Cochlear implants (CIs) enable people who are profoundly deaf to perceive sound digitally. Fascinated by this unique form of hearing, artist and composer Tom Tlalim invited six CI users to the V&A to participate in his residency on co-designing sound art for CI users. The conversations revealed a huge diversity of experiences before and after the implant surgery and following the pivotal moment when the CI devices were switched on. This display presents these encounters alongside objects donated by the participants and sound art created by Tom Tlalim in response to the research.
Friday 12 October 2018
The V&A, Sackler Centre Level 0 (Reception)
Entrance through Exhibition Road
Drinks and refreshments provided
Tom Tlalim with participating CI users: Stephen Bell, Rachael Cunningham, Seohye Lee, Chris Peecock, Edward Rex, Sarah Smith.
With thanks to Leanne Manfredi and Rory Hyde at the V&A, Ariel Caine and Dror Shohet, Chen Wagner, Julie Lie, Guy Harries, Prof. Maria Chait and Prof. Mara Mills.
X-Ray images courtesy of Prof David Furness / The Wellcome Collection
Acoustic solutions provided by Ecophon
The project is supported by the Heritage Lottery Fund and in collaboration with Action on Hearing Loss
Cochlear implants are the first available commercial sensory prostheses. These enable people with profound hearing loss to perceive sound. The implants comprise of a long electrode that is inserted into the cochlea through a hole in the skull, a signal receiver that is placed under the scalp, and a digital processor that analyses sound algorithmically and converts them into electrical charge. During an invasive surgical process the biological sensory infrastructure is often lost and replaced by the electrode which emits electrical pulses onto the exposed nerve ends. As these implants are designed for speech, music and complex sounds become harsh and dissonant. As Cochlear Implants are more widely available they are predicted to be connected to mobile web, location-aware and to benefit from cloud computing and AI. Services such as instantaneous inner ear translation are therefore not far away, as our senses become mediated by digital processes.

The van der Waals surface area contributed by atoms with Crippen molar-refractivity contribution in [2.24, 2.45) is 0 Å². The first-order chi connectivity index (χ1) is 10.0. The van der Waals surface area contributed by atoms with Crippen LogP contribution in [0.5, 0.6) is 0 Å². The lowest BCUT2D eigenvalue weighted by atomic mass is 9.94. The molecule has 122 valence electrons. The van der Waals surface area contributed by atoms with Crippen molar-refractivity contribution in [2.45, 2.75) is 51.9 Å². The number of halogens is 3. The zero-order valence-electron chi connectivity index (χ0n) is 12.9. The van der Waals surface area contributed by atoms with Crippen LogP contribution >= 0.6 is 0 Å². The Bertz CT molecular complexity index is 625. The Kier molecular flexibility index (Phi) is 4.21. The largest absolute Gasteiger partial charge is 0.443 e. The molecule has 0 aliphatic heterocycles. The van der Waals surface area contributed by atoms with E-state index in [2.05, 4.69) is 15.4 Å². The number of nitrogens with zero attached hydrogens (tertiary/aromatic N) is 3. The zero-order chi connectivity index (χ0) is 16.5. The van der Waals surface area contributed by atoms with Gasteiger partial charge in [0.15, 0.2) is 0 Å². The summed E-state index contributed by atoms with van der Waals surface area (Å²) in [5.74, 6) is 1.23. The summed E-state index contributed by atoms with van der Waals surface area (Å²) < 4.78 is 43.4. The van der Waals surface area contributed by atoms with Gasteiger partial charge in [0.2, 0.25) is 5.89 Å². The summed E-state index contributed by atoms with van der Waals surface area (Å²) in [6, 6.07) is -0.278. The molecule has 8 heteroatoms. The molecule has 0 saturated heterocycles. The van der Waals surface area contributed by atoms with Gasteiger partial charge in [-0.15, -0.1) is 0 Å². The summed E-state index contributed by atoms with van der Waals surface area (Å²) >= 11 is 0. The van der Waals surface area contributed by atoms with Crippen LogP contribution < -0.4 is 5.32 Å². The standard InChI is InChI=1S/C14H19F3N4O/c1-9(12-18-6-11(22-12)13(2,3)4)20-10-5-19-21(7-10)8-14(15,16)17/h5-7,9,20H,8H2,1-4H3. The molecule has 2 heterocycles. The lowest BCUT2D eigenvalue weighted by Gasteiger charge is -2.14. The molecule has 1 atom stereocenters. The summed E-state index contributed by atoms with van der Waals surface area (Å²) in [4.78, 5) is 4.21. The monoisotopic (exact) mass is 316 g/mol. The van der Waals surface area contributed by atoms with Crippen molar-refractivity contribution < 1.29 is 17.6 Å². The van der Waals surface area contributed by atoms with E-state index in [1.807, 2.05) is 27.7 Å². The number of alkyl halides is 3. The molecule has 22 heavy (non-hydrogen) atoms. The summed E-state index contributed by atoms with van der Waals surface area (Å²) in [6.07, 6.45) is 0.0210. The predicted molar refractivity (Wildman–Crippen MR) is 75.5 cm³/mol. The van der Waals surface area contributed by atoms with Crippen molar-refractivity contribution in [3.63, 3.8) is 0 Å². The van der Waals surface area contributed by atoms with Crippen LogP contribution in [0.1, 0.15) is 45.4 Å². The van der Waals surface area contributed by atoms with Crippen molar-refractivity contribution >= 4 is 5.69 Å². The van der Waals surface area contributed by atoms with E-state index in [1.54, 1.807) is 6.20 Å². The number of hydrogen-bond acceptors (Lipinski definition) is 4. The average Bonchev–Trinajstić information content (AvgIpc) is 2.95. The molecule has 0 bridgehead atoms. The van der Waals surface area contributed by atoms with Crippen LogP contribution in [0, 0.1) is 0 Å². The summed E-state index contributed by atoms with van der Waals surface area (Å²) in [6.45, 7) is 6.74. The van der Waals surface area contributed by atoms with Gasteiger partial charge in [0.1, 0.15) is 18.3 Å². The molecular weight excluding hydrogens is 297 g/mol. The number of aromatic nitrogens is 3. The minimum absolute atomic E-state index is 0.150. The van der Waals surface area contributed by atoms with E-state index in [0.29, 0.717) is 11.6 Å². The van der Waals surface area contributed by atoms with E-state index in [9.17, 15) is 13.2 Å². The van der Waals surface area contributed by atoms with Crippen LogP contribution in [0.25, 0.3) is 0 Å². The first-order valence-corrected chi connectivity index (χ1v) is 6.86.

The artist Tom Tlalim will talk about his work with Cochlear Implant users, and discuss whether subjectivity and sensory experience might soon become mediated and whether the human sense itself might become a contested space in which the health services, biomedical industries, and finance may soon compete for influence on our bodily sensory apparatus. He will connect these biopolitical questions to the broader debate on the integrity of the body, referring to examples from his project, Tonotopia: Music for Cochlear Implants, that is currently on show at “The Future Starts Here” in the Victoria and Albert museum in London. The work includes recorded interviews sonic artefacts, objects, stories and experiences that carry meaning for the participants as they negotiate their hybrid sonic experience.
A full display of Tom Tlalim’s ‘Tonotopia’ project will be exhibited at the John Lyon’s Charity Community Gallery, the Victoria and Albert Museum, between 8 October 2018 and 8 March 2019. The project is realised with the kind support of the Victoria and Albert Museum and the National Lottery Foundation, and Action on Hearing Loss.
The video ‘Tonotopia: Music for Cochlear Implants | A Catalogue of Leaves’ is on show at ‘The Future Starts Here‘. The first large scale exhibition of the new Design, Architecture and Media department of the V&A.
Artist Tom Tlalim discusses his artistic residency at the V&A and his upcoming project ‘Tonotopia: Co-designing sound art’ with users of digital hearing implants. In the wake of recent developments in sensory prosthetic technologies he asks, how can artistic listening experiences be shared by different ears?